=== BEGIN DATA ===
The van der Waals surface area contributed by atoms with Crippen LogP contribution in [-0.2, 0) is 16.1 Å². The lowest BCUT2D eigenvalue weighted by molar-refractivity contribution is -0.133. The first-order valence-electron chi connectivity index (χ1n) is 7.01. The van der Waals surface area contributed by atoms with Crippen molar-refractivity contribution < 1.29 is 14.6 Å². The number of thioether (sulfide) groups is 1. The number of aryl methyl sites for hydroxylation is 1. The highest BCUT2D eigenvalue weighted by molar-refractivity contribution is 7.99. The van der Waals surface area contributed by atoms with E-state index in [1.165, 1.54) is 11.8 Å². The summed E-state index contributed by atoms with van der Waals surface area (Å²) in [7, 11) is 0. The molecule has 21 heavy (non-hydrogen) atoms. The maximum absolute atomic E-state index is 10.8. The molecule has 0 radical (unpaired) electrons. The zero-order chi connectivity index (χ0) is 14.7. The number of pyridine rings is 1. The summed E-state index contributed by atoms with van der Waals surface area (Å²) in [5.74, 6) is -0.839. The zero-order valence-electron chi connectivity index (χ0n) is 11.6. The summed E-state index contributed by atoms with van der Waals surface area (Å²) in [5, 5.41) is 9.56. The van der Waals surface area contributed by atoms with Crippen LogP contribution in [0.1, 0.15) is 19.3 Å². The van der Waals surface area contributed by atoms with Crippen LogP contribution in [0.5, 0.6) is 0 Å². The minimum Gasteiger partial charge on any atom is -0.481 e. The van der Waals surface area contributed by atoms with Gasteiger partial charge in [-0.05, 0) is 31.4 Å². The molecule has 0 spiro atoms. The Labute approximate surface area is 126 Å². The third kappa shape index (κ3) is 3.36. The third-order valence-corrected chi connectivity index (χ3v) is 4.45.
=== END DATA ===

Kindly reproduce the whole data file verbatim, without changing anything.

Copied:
The van der Waals surface area contributed by atoms with Crippen LogP contribution in [-0.2, 0) is 16.1 Å². The lowest BCUT2D eigenvalue weighted by molar-refractivity contribution is -0.133. The first-order valence-electron chi connectivity index (χ1n) is 7.01. The van der Waals surface area contributed by atoms with Crippen molar-refractivity contribution < 1.29 is 14.6 Å². The number of thioether (sulfide) groups is 1. The number of aryl methyl sites for hydroxylation is 1. The highest BCUT2D eigenvalue weighted by molar-refractivity contribution is 7.99. The van der Waals surface area contributed by atoms with E-state index in [1.165, 1.54) is 11.8 Å². The summed E-state index contributed by atoms with van der Waals surface area (Å²) in [7, 11) is 0. The molecule has 21 heavy (non-hydrogen) atoms. The maximum absolute atomic E-state index is 10.8. The molecule has 0 radical (unpaired) electrons. The zero-order chi connectivity index (χ0) is 14.7. The number of pyridine rings is 1. The summed E-state index contributed by atoms with van der Waals surface area (Å²) in [5.74, 6) is -0.839. The zero-order valence-electron chi connectivity index (χ0n) is 11.6. The summed E-state index contributed by atoms with van der Waals surface area (Å²) in [5, 5.41) is 9.56. The van der Waals surface area contributed by atoms with Crippen LogP contribution in [0.1, 0.15) is 19.3 Å². The van der Waals surface area contributed by atoms with Crippen LogP contribution in [0.5, 0.6) is 0 Å². The minimum Gasteiger partial charge on any atom is -0.481 e. The van der Waals surface area contributed by atoms with Gasteiger partial charge in [-0.05, 0) is 31.4 Å². The molecule has 0 spiro atoms. The Labute approximate surface area is 126 Å². The third kappa shape index (κ3) is 3.36. The third-order valence-corrected chi connectivity index (χ3v) is 4.45.